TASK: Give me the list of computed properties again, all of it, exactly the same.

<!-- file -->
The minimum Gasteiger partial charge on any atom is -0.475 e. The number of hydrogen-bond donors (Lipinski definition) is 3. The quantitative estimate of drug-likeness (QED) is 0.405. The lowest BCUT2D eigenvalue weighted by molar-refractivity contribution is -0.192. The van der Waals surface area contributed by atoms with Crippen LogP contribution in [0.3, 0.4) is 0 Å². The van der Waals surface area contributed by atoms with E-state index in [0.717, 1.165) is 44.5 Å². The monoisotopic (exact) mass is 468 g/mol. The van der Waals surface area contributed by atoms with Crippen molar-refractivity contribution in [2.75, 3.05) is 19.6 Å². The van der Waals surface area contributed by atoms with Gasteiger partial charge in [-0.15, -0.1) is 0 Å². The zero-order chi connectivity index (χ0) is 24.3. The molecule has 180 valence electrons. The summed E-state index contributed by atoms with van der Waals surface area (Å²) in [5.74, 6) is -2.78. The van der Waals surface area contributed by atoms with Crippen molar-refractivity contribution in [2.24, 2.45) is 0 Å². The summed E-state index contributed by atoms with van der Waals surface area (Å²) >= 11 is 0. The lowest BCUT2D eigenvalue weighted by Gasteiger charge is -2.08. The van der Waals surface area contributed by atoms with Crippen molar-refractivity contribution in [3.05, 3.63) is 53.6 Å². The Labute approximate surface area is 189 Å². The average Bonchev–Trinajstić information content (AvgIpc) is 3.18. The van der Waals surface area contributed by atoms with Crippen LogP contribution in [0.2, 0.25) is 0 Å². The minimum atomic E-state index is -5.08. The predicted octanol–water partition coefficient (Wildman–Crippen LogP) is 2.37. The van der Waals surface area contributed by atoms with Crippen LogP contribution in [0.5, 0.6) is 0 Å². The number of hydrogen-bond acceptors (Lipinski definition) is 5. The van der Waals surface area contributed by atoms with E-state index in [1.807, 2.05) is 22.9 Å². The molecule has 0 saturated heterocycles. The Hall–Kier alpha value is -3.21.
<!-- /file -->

The minimum Gasteiger partial charge on any atom is -0.475 e. The number of hydrogen-bond donors (Lipinski definition) is 3. The quantitative estimate of drug-likeness (QED) is 0.405. The lowest BCUT2D eigenvalue weighted by molar-refractivity contribution is -0.192. The van der Waals surface area contributed by atoms with Crippen LogP contribution in [0.3, 0.4) is 0 Å². The van der Waals surface area contributed by atoms with E-state index in [0.717, 1.165) is 44.5 Å². The monoisotopic (exact) mass is 468 g/mol. The van der Waals surface area contributed by atoms with Crippen molar-refractivity contribution in [2.75, 3.05) is 19.6 Å². The van der Waals surface area contributed by atoms with Gasteiger partial charge in [-0.15, -0.1) is 0 Å². The zero-order chi connectivity index (χ0) is 24.3. The molecule has 180 valence electrons. The summed E-state index contributed by atoms with van der Waals surface area (Å²) in [5.74, 6) is -2.78. The van der Waals surface area contributed by atoms with Crippen molar-refractivity contribution in [2.24, 2.45) is 0 Å². The summed E-state index contributed by atoms with van der Waals surface area (Å²) >= 11 is 0. The lowest BCUT2D eigenvalue weighted by Gasteiger charge is -2.08. The van der Waals surface area contributed by atoms with Crippen molar-refractivity contribution in [3.05, 3.63) is 53.6 Å². The Labute approximate surface area is 189 Å². The average Bonchev–Trinajstić information content (AvgIpc) is 3.18. The van der Waals surface area contributed by atoms with Crippen LogP contribution in [0.2, 0.25) is 0 Å². The minimum atomic E-state index is -5.08. The predicted octanol–water partition coefficient (Wildman–Crippen LogP) is 2.37. The van der Waals surface area contributed by atoms with Crippen LogP contribution in [0.5, 0.6) is 0 Å². The number of hydrogen-bond acceptors (Lipinski definition) is 5. The van der Waals surface area contributed by atoms with E-state index in [1.807, 2.05) is 22.9 Å². The molecule has 0 saturated heterocycles. The Hall–Kier alpha value is -3.21.